America’s smallest national carrier, Sprint, is considering how best to position its Virgin Mobile prepaid cellular service, which the business is preparing to relaunch later this year. Sprint owns Boost Mobile and Virgin Mobile as its two prepay carriers but the company has, for the most part, ignored these two brands in favor of its headline postpay business. In the words of Sprint’s Chief Executive Officer, Marcelo Claure, “We’ve put most of our attention in the postpaid handset business, which is where 80% of the profit in this industry comes from.” Claure goes on to explain that Sprint’s postpay business is “stable” and now the company are diverting their efforts into both Boost and Virgin. Claure must be hoping that these efforts can help turn around Sprint’s ailing prepay business: in the third quarter 2016, Sprint lost over 400,000 prepay users to the competition, although there are signs of a recovery in Boost Mobile at the end of the year. Sprint had been planning to relaunch its Virgin Mobile brand in 2016 but this has been postponed to this year. At the time of writing we do not know when the Virgin Mobile brand will be relaunched and it would appear that Sprint are still unsure of how to tackle the market.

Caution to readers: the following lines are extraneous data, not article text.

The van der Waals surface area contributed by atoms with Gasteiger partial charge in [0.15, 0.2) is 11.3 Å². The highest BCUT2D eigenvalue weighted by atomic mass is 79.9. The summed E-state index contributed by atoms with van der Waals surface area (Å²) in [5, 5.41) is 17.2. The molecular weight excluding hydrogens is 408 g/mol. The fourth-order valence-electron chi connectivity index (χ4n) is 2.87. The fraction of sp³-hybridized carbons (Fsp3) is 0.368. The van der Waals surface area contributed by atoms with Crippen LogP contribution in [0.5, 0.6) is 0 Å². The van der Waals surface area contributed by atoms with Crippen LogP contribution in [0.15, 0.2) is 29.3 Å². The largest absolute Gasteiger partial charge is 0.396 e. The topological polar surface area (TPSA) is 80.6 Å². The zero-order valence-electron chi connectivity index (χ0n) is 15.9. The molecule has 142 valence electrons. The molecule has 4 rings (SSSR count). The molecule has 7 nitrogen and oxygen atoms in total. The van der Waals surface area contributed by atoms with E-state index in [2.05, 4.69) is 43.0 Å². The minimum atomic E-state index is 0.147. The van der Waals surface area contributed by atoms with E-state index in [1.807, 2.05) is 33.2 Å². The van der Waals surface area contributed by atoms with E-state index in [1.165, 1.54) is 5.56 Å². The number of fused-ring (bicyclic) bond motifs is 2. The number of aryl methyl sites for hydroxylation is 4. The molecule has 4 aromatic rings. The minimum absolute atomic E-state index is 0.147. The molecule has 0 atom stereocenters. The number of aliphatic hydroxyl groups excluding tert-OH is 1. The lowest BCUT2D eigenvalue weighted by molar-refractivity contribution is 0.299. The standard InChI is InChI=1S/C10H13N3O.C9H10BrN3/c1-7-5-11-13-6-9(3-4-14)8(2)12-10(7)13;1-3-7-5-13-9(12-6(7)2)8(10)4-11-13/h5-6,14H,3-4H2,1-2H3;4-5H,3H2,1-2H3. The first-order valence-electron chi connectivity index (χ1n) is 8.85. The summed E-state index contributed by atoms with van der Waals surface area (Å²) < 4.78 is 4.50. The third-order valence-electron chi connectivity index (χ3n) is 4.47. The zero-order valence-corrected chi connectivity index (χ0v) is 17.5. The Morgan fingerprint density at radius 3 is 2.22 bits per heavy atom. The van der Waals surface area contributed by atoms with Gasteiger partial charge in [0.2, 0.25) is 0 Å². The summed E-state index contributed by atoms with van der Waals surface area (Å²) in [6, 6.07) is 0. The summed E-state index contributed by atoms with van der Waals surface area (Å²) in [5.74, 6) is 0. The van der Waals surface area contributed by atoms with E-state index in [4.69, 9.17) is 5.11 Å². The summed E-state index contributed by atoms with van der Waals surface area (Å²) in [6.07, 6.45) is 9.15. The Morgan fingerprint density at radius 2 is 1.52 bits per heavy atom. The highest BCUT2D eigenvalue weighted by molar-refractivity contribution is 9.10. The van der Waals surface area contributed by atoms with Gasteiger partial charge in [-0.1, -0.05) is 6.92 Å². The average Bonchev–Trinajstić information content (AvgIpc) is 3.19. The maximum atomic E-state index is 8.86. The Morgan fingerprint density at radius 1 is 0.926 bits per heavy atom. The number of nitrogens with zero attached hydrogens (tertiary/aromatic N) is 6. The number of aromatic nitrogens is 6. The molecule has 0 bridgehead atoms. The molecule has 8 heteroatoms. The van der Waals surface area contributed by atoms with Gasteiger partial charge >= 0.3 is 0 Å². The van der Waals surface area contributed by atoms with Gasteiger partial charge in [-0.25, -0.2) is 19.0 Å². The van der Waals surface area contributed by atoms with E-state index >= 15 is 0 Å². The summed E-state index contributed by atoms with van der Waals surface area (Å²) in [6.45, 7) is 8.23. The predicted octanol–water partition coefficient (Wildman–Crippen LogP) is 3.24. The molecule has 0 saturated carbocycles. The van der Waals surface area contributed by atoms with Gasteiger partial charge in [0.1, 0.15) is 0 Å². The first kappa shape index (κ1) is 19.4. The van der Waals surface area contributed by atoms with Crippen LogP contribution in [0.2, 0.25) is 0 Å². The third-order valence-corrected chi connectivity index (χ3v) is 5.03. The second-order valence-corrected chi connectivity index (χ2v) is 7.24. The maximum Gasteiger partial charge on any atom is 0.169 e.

Claure says that Sprint is considering using Virgin Mobile as a “disruptive brand,” that is, the business will try to do something different with Virgin Mobile. This points towards a different business model to what has already been seen. One idea is that Virgin Mobile will not subsidize handsets, but instead offer these at full retail price and will offer free airtime instead. At the same time, Sprint is keen to keep Boost Mobile as a “very strong brand that can give good competition to both Cricket and Metro.” Sprint face the challenge of not stealing customers from one of their prepay carriers to hand across to the other.
Sprint’s relaunch of the Virgin Mobile brand comes during a period of change within the prepay market, which follows the intense competition in the postpay market. This competition has reduced the ARPU (Average Revenue Per User) for postpay customers because of prices dropping, and in 2017 the ARPU for a postpay customer is much closer to a prepay customer than ever before. This has caused the carriers to take another look at the prepay market. Sprint faces an interesting decision of how to position Virgin Mobile without upsetting its already delicate financial situation: but there is every change that the relaunched Virgin Mobile brand could prove decisive in the industry.